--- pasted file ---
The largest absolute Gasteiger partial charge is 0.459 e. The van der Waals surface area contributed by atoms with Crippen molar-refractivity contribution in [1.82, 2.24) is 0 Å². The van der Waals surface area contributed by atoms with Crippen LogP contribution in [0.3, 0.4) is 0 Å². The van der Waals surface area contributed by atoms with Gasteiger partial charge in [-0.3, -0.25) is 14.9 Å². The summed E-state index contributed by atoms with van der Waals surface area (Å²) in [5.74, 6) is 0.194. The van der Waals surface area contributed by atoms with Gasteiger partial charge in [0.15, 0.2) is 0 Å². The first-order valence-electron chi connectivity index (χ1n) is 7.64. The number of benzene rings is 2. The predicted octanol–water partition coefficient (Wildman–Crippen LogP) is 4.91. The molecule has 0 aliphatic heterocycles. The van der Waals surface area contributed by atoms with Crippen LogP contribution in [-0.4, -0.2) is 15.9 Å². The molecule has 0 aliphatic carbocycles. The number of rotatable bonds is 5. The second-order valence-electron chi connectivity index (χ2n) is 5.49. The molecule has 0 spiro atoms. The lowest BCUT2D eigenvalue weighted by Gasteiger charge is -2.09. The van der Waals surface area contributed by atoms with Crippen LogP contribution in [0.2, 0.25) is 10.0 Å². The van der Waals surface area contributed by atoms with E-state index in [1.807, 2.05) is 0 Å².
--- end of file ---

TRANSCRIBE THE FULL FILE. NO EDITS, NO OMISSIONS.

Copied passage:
The largest absolute Gasteiger partial charge is 0.459 e. The van der Waals surface area contributed by atoms with Crippen molar-refractivity contribution in [1.82, 2.24) is 0 Å². The van der Waals surface area contributed by atoms with Crippen LogP contribution in [0.3, 0.4) is 0 Å². The van der Waals surface area contributed by atoms with Gasteiger partial charge in [-0.3, -0.25) is 14.9 Å². The summed E-state index contributed by atoms with van der Waals surface area (Å²) in [5.74, 6) is 0.194. The van der Waals surface area contributed by atoms with Gasteiger partial charge in [0.15, 0.2) is 0 Å². The first-order valence-electron chi connectivity index (χ1n) is 7.64. The number of benzene rings is 2. The predicted octanol–water partition coefficient (Wildman–Crippen LogP) is 4.91. The molecule has 0 aliphatic heterocycles. The van der Waals surface area contributed by atoms with Crippen LogP contribution in [-0.4, -0.2) is 15.9 Å². The molecule has 0 aliphatic carbocycles. The number of rotatable bonds is 5. The second-order valence-electron chi connectivity index (χ2n) is 5.49. The molecule has 0 spiro atoms. The lowest BCUT2D eigenvalue weighted by Gasteiger charge is -2.09. The van der Waals surface area contributed by atoms with Crippen LogP contribution in [0.2, 0.25) is 10.0 Å². The van der Waals surface area contributed by atoms with E-state index in [1.807, 2.05) is 0 Å².